Since the mature nervous system is largely postmitotic, NHEJ is the main DNA DSB repair pathway in the brain [15, 26]. In fact, several observations in the mouse knockout models of NHEJ factors, reviewed in [27], and different analyses of NHEJ activity in mature rat brain [26, 28, 29] point towards the importance of NHEJ in neuronal function and homeostasis. Neurons are particular in being terminally differentiated, postmitotic cells, while also being extremely metabolically active. They, in fact, display high rates of transcription and translation, which are associated with high metabolic rate and mitochondrial activity, and thus with a high rate of oxygen consumption. The nervous system is also very rich in polyunsaturated fatty acids (PUFAs) and has a high content of transition metals and ascorbate levels, which together act as potent oxygen radical-generating system. On the other hand, it possesses a relative paucity of antioxidant systems compared with other organs, so that the nervous system is highly vulnerable to oxidative stress. Excessive levels of ROS can be therefore generated and constantly attack DNA producing several lesions [3032]. Among them, DSB, although being less frequent, is one of the most toxic and mutagenic lesions [9]. Furthermore, defective DNA repair systems in neurons can lead to a high accumulation of DNA damage, such as chromosomal breaks. In particular, during neural development, defects in NHEJ can result in neuropathology (i.e., neurodegeneration and microcephaly), suggesting that responding to DNA DSBs is essential for neural homeostasis [3335].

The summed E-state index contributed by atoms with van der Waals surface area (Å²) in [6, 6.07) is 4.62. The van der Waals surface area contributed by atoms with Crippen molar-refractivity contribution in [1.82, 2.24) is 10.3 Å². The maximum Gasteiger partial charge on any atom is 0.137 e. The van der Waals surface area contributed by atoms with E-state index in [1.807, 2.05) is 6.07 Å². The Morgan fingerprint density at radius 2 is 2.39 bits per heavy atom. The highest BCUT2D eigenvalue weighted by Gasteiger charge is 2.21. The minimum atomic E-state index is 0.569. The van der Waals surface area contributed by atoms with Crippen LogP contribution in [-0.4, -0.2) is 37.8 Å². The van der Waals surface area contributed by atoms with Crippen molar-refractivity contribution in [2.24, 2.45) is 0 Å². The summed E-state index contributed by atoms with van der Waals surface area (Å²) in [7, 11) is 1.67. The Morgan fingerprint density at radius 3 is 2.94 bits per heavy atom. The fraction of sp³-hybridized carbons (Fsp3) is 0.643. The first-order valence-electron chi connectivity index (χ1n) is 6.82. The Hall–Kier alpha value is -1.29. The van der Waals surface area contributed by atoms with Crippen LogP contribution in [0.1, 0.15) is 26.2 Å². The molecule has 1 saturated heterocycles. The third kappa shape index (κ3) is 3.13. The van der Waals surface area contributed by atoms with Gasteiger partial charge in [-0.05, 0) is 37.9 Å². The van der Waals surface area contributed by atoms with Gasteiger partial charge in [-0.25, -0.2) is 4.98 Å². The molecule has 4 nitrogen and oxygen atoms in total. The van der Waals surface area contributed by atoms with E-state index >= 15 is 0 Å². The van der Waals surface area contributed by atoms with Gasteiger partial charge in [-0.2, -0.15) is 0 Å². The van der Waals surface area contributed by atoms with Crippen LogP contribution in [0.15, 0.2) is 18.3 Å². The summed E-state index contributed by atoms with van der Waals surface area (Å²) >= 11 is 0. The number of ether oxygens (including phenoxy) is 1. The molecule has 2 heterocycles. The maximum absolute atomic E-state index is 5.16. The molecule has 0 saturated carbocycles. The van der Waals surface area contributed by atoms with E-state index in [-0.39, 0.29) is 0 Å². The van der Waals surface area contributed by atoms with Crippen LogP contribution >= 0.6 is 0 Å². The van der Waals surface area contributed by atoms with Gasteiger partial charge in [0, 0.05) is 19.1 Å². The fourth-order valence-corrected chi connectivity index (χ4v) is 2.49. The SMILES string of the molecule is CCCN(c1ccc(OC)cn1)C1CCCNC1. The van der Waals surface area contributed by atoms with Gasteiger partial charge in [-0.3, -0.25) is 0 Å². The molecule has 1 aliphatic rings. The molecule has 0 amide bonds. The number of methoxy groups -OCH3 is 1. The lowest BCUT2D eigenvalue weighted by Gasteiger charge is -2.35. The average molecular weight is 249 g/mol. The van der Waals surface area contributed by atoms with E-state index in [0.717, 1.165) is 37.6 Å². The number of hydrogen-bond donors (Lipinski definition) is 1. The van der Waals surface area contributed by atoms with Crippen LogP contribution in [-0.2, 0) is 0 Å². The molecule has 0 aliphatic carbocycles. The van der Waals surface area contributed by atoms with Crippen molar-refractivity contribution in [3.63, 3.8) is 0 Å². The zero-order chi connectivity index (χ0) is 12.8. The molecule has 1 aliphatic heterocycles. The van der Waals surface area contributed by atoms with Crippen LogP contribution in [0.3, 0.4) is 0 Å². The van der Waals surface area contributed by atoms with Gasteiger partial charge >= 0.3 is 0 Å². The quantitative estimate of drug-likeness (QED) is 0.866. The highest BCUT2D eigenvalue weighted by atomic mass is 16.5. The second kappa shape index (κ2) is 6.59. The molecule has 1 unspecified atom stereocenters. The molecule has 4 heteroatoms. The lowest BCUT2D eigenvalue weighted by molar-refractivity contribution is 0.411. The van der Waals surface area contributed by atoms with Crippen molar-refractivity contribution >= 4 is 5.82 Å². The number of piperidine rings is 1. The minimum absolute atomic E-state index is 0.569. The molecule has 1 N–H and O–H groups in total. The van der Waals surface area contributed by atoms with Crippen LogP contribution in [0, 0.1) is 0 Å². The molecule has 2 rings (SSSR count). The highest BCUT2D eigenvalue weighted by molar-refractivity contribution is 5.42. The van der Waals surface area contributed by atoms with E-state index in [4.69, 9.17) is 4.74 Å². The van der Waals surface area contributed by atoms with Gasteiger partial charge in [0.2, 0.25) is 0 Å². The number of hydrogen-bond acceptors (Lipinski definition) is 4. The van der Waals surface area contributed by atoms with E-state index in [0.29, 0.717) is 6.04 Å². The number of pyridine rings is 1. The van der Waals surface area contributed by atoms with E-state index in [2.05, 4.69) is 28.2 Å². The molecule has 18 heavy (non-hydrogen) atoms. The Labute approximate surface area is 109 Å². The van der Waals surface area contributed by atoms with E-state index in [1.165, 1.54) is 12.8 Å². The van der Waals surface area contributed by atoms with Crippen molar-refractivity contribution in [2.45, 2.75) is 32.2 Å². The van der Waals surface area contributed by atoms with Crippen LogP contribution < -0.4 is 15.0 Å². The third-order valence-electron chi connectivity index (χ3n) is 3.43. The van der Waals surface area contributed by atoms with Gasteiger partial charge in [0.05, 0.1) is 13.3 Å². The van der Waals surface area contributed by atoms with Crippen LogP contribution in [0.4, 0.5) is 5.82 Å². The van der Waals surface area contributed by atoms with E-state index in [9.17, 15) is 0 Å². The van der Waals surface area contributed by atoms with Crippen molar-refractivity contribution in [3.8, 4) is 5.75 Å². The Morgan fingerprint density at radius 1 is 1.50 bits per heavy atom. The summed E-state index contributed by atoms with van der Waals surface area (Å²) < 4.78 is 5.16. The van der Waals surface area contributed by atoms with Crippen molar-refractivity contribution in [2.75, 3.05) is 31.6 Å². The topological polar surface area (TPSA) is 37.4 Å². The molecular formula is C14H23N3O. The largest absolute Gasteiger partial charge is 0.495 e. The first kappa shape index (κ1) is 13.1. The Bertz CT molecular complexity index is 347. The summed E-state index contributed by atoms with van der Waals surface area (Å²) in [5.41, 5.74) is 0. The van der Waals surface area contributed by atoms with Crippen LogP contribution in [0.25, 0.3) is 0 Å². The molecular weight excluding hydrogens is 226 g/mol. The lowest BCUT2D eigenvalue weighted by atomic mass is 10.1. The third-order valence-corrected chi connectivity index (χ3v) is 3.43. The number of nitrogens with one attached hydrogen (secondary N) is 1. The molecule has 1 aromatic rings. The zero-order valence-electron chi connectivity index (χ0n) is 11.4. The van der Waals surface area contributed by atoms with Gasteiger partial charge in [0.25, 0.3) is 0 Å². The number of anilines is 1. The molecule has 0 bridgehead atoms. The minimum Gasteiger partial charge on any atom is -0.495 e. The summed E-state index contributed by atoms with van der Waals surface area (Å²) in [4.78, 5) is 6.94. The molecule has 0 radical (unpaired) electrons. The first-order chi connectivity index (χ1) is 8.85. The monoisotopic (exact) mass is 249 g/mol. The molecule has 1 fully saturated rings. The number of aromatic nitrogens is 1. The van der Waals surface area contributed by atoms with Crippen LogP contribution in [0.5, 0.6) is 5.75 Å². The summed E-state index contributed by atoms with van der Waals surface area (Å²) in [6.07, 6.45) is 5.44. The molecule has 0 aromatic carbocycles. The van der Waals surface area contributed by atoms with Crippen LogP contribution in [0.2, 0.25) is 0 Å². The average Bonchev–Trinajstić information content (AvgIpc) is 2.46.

Development of the nervous system occurs in a basic pattern of proliferation, differentiation, migration, and maturation. The nervous system generates from proliferative ventricular zones that form neural precursor cells. Two main classes of cells make up the nervous system, neurons, and glia, these also encompassing many specialized subtypes. As these cells exit the cell cycle, they migrate and differentiate, establishing the nervous system’s shape. Moreover, the development of nervous system is characterized by a massive apoptosis from the early stages of proliferation until the later stages of functional maturation, constituting a part of the process that generates the system’s sophisticated cytoarchitecture and connectivity. Inactivation of critical proteins involved in NHEJ pathway has been demonstrated to have detrimental effects in neurodevelopment [3640]. The DNA ligase IV-deficient mouse shows massive cell death in the developing nervous system and embryonic lethality [36]. This dramatic apoptosis may be a reflection of the propensity of damaged neuronal cells to undergo apoptosis rather than to mature into differentiated neurons. Individuals with mutations in LIG4 exhibit immunodeficiency, developmental delay, growth retardation, and microcephaly, a disease that has been termed LIG4 syndrome [40]. The fact that knockout mice lacking functional Lig4 are not viable [36] indicates that the mutations in the LIG4 syndrome patients might be hypomorphic alleles. However, considering the high level of apoptosis detected in Lig4-deficient mice, it is possible that LIG4 syndrome patients also experience elevated neuronal apoptosis during development, this possibly underlying the reported microcephaly and developmental delay [36, 40].